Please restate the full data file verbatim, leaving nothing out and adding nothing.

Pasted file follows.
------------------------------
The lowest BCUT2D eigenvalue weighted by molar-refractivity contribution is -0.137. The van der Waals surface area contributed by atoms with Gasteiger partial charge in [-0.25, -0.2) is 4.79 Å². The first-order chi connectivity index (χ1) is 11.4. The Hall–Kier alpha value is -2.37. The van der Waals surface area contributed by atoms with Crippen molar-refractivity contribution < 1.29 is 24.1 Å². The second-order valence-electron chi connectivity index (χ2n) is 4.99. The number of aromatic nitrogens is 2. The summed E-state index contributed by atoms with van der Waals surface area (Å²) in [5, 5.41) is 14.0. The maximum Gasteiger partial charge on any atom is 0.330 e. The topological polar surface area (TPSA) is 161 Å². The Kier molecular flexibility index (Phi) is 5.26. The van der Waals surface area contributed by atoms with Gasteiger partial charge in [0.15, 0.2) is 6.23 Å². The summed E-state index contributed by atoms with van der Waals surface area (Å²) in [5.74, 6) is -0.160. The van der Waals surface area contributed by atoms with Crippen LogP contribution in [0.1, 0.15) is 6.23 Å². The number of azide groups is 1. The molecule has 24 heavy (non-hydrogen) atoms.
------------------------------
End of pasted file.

The lowest BCUT2D eigenvalue weighted by molar-refractivity contribution is -0.137. The van der Waals surface area contributed by atoms with Gasteiger partial charge in [-0.25, -0.2) is 4.79 Å². The first-order chi connectivity index (χ1) is 11.4. The Hall–Kier alpha value is -2.37. The van der Waals surface area contributed by atoms with Crippen molar-refractivity contribution < 1.29 is 24.1 Å². The second-order valence-electron chi connectivity index (χ2n) is 4.99. The number of aromatic nitrogens is 2. The summed E-state index contributed by atoms with van der Waals surface area (Å²) in [5, 5.41) is 14.0. The maximum Gasteiger partial charge on any atom is 0.330 e. The topological polar surface area (TPSA) is 161 Å². The Kier molecular flexibility index (Phi) is 5.26. The van der Waals surface area contributed by atoms with Gasteiger partial charge in [0.15, 0.2) is 6.23 Å². The summed E-state index contributed by atoms with van der Waals surface area (Å²) in [5.74, 6) is -0.160. The van der Waals surface area contributed by atoms with Crippen LogP contribution in [0.1, 0.15) is 6.23 Å². The number of azide groups is 1. The molecule has 24 heavy (non-hydrogen) atoms.